Is there a difference between using a steel brush and a brass brush?
Also how hard do you press with either; a gentle caress or do you push harder?
As with most types of brushes, both steel and brass brushes come in many hardnesses and bristle-lengths, so the answer is "It depends." Some steel brushes are softer than brass, and vice versa. (Before the Sheldon Coopers out there jump on me, I'm speaking of the overall "feel" of the brush, not the actual hardness scale of the metal in each individual bristle.)
You need to guage your enthusiasm with the brush by what you are trying to accomplish - a little less elbow grease for removing softer waxes from the structure than for harder waxes, a little less agressive with a harder steel brush than a softer brass brush, etc. I like to use the brush for the job that calls for "firm pressure" but less than "aggressive pressure" to accomplish the job at hand.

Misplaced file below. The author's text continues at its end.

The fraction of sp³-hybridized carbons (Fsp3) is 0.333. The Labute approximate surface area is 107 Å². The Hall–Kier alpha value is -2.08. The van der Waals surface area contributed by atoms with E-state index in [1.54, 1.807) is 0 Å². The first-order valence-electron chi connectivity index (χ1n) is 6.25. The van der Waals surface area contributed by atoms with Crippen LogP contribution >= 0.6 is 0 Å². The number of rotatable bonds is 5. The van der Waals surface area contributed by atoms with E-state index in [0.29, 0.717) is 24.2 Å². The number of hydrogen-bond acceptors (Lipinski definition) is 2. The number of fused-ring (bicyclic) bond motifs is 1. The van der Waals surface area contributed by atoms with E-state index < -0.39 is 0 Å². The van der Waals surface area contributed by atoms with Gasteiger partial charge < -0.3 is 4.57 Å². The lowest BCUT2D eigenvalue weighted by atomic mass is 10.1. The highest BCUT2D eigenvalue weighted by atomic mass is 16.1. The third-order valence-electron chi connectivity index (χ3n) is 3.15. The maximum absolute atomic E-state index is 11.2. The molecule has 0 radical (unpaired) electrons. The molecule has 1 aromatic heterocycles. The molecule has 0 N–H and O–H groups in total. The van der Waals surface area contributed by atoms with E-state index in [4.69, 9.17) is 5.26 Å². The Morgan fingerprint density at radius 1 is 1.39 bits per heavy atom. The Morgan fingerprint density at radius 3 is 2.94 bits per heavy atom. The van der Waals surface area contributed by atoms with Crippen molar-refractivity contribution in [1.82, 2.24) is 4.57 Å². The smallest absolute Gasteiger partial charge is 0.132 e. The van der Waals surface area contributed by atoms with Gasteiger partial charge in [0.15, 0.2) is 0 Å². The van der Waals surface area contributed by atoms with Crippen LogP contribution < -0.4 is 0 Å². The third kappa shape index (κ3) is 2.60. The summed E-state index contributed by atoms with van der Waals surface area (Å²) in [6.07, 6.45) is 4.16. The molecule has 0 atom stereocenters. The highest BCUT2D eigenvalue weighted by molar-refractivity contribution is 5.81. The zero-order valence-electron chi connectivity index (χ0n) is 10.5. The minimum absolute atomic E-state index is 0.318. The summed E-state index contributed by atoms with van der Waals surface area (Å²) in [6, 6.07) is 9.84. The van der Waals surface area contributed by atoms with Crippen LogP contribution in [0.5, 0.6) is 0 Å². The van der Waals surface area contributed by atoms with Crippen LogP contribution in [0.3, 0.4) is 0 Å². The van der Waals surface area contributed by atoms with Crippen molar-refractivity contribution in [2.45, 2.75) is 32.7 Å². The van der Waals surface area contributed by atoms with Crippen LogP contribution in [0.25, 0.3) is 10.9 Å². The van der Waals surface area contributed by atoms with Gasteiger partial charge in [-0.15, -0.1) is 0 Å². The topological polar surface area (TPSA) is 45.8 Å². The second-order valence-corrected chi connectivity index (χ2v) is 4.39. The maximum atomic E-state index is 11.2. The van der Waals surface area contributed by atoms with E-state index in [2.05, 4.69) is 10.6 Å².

Keep in mind that I am not speaking here about a super hard structure brush (like a very hard paint scraping brush) like the one I have from Swix (and probably others) that actually cuts structure into the ski; use those at your own risk!
This is the Holmenkol steel brush. The bristles are about 2 inches long and it is stiff and directional but much finer than some of the steel "barbeque" brushes. I use this with moderate pressure (one or two steady passes) before waxing to clear out the structure and with very hard waxes (regular brushing moderately firm multiple brushings) as the 1st or second brush.
This is the Holmenkol steel micro finish brush. I use it after stiff brass and the fine bronze if I am doing a serious finish for a big race. I follow up with horsehair and then a polishing synthetic brush.